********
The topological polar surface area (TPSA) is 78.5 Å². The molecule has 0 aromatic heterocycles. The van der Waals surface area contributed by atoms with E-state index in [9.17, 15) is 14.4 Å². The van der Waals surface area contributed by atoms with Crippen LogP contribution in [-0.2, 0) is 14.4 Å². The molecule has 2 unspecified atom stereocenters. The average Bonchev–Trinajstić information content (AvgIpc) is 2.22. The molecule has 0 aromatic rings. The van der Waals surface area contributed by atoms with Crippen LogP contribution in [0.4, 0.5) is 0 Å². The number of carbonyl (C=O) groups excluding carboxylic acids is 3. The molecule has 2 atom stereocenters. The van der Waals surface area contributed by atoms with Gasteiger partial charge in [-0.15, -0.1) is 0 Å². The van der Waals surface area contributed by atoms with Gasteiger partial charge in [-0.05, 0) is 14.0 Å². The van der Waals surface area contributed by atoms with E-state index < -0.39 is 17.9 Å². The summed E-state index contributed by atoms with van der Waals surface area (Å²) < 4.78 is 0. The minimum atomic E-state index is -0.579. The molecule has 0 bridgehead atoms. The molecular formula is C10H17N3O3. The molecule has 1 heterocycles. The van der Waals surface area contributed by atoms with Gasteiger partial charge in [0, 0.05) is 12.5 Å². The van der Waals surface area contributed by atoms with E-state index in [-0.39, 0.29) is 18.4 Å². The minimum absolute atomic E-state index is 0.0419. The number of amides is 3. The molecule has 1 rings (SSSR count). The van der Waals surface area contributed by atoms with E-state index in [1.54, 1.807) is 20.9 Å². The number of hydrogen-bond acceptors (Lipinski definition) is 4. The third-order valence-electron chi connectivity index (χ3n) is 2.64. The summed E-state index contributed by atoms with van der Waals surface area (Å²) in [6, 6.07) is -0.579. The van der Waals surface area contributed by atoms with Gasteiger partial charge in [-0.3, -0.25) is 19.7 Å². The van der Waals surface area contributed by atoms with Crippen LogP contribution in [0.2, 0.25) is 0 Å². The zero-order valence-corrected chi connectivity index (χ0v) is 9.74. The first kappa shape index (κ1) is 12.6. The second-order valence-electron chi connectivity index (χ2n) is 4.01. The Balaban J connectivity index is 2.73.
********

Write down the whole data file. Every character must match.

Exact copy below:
The topological polar surface area (TPSA) is 78.5 Å². The molecule has 0 aromatic heterocycles. The van der Waals surface area contributed by atoms with E-state index in [9.17, 15) is 14.4 Å². The van der Waals surface area contributed by atoms with Crippen LogP contribution in [-0.2, 0) is 14.4 Å². The molecule has 2 unspecified atom stereocenters. The average Bonchev–Trinajstić information content (AvgIpc) is 2.22. The molecule has 0 aromatic rings. The van der Waals surface area contributed by atoms with Crippen LogP contribution in [0.4, 0.5) is 0 Å². The number of carbonyl (C=O) groups excluding carboxylic acids is 3. The molecule has 2 atom stereocenters. The van der Waals surface area contributed by atoms with Gasteiger partial charge in [-0.15, -0.1) is 0 Å². The van der Waals surface area contributed by atoms with Gasteiger partial charge in [-0.05, 0) is 14.0 Å². The van der Waals surface area contributed by atoms with E-state index < -0.39 is 17.9 Å². The summed E-state index contributed by atoms with van der Waals surface area (Å²) < 4.78 is 0. The minimum atomic E-state index is -0.579. The molecule has 0 bridgehead atoms. The molecular formula is C10H17N3O3. The molecule has 1 heterocycles. The van der Waals surface area contributed by atoms with Gasteiger partial charge in [0, 0.05) is 12.5 Å². The van der Waals surface area contributed by atoms with E-state index in [-0.39, 0.29) is 18.4 Å². The minimum absolute atomic E-state index is 0.0419. The number of amides is 3. The molecule has 1 rings (SSSR count). The van der Waals surface area contributed by atoms with E-state index in [1.54, 1.807) is 20.9 Å². The number of hydrogen-bond acceptors (Lipinski definition) is 4. The third-order valence-electron chi connectivity index (χ3n) is 2.64. The summed E-state index contributed by atoms with van der Waals surface area (Å²) in [6, 6.07) is -0.579. The van der Waals surface area contributed by atoms with Gasteiger partial charge in [-0.3, -0.25) is 19.7 Å². The van der Waals surface area contributed by atoms with Crippen LogP contribution in [0.2, 0.25) is 0 Å². The zero-order valence-corrected chi connectivity index (χ0v) is 9.74. The first kappa shape index (κ1) is 12.6. The second-order valence-electron chi connectivity index (χ2n) is 4.01. The Balaban J connectivity index is 2.73.